Friday, October 3, 2014

Review: The Dino King (2012)

The Dino King (aka Speckles the Tarbosaurus) (Review)
Han Sang-ho/2012
Where to Watch:
Netflix Instant
Amazon Prime

"...if this film had zero dialogue, I think it would've been much better."

During the Cretaceous period, a young Tarbosaurus named Speckles is born, and faces a life of hardship and loss, and ultimately hope...

The Dino King is a fairly straightforward adventure film. The story follows Speckles from the age of one and up to his adult life. As a young dinosaur, Speckles and his family are attacked by a vicious tyrannosaurus named One-Eye, which devastates his life. After these devastating events, Speckles attempts to survive on his own, but faces other dangerous predators and a recurring appearance from One-Eye – I suppose you can call One-Eye his arch-nemesis. Anyway, that's basically all of The Dino King – Speckles' sad life and how he deals with it. The ending was decent – not bad, not amazing, simply decent.

I guess you can best describe The Dino King as the life of the most unfortunate dinosaur. I mean, Speckles doesn't have a shred of luck, whether he's one year old or twenty. It does feel a little repetitive and it also feels uninvolving; I was interested in the story, particularly because of the setting and because it has some shades of The Lion King, but it just didn't hook me. It's a sad story, indeed, but I was able to shrug it off with ease – and I should not have, I should have been able to take this film seriously and should have been fully engaged.

I think this is due to the narration. I watched the English dub, by the way. The characters in this film do not have voices. They grunt and shout, but they don't speak like one would expect from an animated film. Instead, the voice overs work as narration for Speckles' many thoughts. And, it just seems so childish and unnecessary; almost like I was watching some Dora the Explorer or Blue's Clues, or anything on Nick Jr. (are those shows still being produced? That might be an outdated reference.) In fact, if this film had zero dialogue, I think it would've been much better. There are some decent action scenes, though. And the use of music and a few epic sequences creates a grand sense of adventure at times.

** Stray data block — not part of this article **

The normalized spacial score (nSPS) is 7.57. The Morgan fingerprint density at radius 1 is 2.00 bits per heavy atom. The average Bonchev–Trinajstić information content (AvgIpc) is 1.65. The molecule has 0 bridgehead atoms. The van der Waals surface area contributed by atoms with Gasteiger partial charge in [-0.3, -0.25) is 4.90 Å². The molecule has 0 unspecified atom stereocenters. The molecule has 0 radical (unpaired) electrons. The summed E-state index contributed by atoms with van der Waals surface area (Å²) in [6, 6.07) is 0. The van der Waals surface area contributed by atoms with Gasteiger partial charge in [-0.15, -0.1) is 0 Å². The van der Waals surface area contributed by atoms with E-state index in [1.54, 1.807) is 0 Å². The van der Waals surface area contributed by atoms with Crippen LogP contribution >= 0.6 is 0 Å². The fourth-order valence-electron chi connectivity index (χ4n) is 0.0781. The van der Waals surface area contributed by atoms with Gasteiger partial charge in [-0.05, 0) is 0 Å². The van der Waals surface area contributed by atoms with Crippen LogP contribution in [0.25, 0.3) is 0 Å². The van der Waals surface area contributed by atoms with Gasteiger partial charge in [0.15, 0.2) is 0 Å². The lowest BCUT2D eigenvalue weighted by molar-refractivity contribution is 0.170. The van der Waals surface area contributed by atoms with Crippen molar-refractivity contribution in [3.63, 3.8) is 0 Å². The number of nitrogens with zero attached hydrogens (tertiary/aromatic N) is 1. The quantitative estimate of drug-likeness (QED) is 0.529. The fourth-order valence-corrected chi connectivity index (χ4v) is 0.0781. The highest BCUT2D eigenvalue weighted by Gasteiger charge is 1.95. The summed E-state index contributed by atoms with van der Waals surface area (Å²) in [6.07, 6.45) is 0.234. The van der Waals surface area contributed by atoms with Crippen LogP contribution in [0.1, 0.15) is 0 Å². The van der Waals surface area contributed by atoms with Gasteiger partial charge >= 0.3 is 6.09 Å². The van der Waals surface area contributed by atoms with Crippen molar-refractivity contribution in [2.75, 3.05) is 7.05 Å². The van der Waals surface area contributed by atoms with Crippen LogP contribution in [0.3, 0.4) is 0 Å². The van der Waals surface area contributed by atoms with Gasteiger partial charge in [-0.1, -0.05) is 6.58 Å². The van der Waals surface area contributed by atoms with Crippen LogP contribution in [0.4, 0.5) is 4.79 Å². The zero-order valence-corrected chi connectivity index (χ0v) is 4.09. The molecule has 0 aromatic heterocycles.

I did not enjoy the voice acting. I mean, do I need to clarify any further? It takes you out of the zone, it stops you from fully engaging with the film. The visual effects are decent, at least for people with the right expectations. The computer graphics are far from Avatar, but satisfying enough. They do stick out like a sore thumb due to the use of real-world environments and 3D, but they work. The music is great; it's a very epic and adventurous soundtrack, it really help buildup some scenes. Writer and director Han Sang-ho is decent; I think his largest mistake was the unnecessary narration, but the film also suffers, albeit less severely, from some pacing issues and a slightly uneventful and repetitive story.

Overall, The Dino King is a mediocre film. I think it would have been a much better film if the runtime was cut down and if the narration was removed completely; now that I think of it, it probably would have been a surprisingly decent short film. Otherwise, this film does not offer much to the genre. A few decent action sequences, and a genuinely sad moment or two – that's what you are getting. My score is a 4/10, this might be a 5/10 (which is decent on my scale) if you're watching this with children 8 or older.

Score: 4/10
Parental Guide: Some violence. Some frightening images for young children.

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